Christopher is 'Proper': a real boy with a real soul, orphaned in a fire. He works for an engineer, a maker of the eccentric, loyal and totally individual mechanicals who are Christopher's best friends. But after an accident, Christopher realizes he isn't as Proper as he thought ...
Reviewed by Lucy Timmons
Tin gets under your skin… well if you’re a ‘proper’ sentient human. It’s a brilliant arrangement by Pádraig Kenny, through which children and teachers can question what it means to be human.
Contrasting worlds collide throughout – ornate historical and modern mechanical, human and inhuman, friendship and malevolence, macabre and comforting.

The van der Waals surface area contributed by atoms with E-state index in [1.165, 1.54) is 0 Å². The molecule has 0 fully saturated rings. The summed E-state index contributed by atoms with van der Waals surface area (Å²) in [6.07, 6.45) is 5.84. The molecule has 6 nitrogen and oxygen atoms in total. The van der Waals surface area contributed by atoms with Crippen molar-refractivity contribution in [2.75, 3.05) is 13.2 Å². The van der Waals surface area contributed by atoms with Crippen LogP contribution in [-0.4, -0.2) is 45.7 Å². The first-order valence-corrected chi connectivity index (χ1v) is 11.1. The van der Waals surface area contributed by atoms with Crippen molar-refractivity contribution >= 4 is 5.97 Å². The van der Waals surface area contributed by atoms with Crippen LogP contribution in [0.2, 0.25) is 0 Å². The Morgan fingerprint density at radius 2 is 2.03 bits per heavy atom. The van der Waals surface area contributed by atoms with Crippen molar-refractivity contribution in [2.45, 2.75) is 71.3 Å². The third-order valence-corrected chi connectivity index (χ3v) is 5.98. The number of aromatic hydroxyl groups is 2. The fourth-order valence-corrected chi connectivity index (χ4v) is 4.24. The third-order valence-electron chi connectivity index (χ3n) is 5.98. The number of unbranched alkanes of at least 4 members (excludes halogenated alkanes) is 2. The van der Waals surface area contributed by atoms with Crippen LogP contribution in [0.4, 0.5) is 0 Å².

There is also a sense of social injustice creeping through an ironic exploration of modernisation reviving almost a Dickensian social structure.
Not only that, in this age of technology rapidly replacing humans in so many ways, this is a fictional island where children and adults can escape to explore what this means for the future of humankind. Devotion, betrayal and subterfuge are rife making for a gripping and, at moments, breath-taking story.
Such an exciting book for teachers to use on so many levels! Tin is a must for school libraries and every upper junior classroom reading area along with Pog, as well as a core text for teachers to plan an entire term of learning around. I know we will be! I cannot recommend this book enough.
You can read a review of Kenny’s latest novel The Monsters of Rookhaven.